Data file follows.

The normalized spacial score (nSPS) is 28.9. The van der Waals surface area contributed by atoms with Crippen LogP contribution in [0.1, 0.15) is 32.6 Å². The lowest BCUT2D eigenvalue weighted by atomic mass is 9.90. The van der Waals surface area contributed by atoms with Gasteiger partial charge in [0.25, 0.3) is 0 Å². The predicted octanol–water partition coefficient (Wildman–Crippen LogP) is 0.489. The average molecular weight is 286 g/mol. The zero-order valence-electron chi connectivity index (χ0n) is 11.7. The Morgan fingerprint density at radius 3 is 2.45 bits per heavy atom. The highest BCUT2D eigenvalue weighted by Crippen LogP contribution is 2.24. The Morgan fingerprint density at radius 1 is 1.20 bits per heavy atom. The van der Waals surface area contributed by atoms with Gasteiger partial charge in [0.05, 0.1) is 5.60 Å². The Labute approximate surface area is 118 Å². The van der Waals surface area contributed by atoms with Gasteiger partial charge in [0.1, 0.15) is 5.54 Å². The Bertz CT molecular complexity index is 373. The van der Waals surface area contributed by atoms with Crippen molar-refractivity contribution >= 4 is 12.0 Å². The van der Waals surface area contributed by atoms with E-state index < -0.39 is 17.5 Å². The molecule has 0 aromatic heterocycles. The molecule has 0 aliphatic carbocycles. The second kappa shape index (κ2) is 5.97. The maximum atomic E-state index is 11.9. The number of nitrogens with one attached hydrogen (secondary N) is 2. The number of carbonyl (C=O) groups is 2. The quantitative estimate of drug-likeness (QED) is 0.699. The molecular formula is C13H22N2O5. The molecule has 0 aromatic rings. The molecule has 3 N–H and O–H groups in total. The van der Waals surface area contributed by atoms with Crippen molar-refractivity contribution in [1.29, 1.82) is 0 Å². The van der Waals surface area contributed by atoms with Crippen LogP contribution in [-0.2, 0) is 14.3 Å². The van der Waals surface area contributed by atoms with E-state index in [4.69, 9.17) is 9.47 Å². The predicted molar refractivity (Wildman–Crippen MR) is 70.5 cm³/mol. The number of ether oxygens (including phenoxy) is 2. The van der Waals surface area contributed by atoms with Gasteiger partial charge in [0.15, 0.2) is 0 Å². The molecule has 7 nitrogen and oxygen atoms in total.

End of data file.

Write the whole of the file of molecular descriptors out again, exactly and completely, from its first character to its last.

The normalized spacial score (nSPS) is 28.9. The van der Waals surface area contributed by atoms with Crippen LogP contribution in [0.1, 0.15) is 32.6 Å². The lowest BCUT2D eigenvalue weighted by atomic mass is 9.90. The van der Waals surface area contributed by atoms with Gasteiger partial charge in [0.25, 0.3) is 0 Å². The predicted octanol–water partition coefficient (Wildman–Crippen LogP) is 0.489. The average molecular weight is 286 g/mol. The zero-order valence-electron chi connectivity index (χ0n) is 11.7. The Morgan fingerprint density at radius 3 is 2.45 bits per heavy atom. The highest BCUT2D eigenvalue weighted by Crippen LogP contribution is 2.24. The Morgan fingerprint density at radius 1 is 1.20 bits per heavy atom. The van der Waals surface area contributed by atoms with Gasteiger partial charge in [0.05, 0.1) is 5.60 Å². The Labute approximate surface area is 118 Å². The van der Waals surface area contributed by atoms with Gasteiger partial charge in [0.1, 0.15) is 5.54 Å². The Bertz CT molecular complexity index is 373. The van der Waals surface area contributed by atoms with Crippen molar-refractivity contribution >= 4 is 12.0 Å². The van der Waals surface area contributed by atoms with E-state index < -0.39 is 17.5 Å². The molecule has 0 aromatic heterocycles. The molecule has 0 aliphatic carbocycles. The second kappa shape index (κ2) is 5.97. The maximum atomic E-state index is 11.9. The number of nitrogens with one attached hydrogen (secondary N) is 2. The number of carbonyl (C=O) groups is 2. The quantitative estimate of drug-likeness (QED) is 0.699. The molecular formula is C13H22N2O5. The molecule has 0 aromatic rings. The molecule has 3 N–H and O–H groups in total. The van der Waals surface area contributed by atoms with Crippen molar-refractivity contribution in [1.29, 1.82) is 0 Å². The van der Waals surface area contributed by atoms with Crippen LogP contribution in [-0.2, 0) is 14.3 Å². The van der Waals surface area contributed by atoms with E-state index in [4.69, 9.17) is 9.47 Å². The predicted molar refractivity (Wildman–Crippen MR) is 70.5 cm³/mol. The number of ether oxygens (including phenoxy) is 2. The van der Waals surface area contributed by atoms with Gasteiger partial charge in [0.15, 0.2) is 0 Å². The molecule has 7 nitrogen and oxygen atoms in total.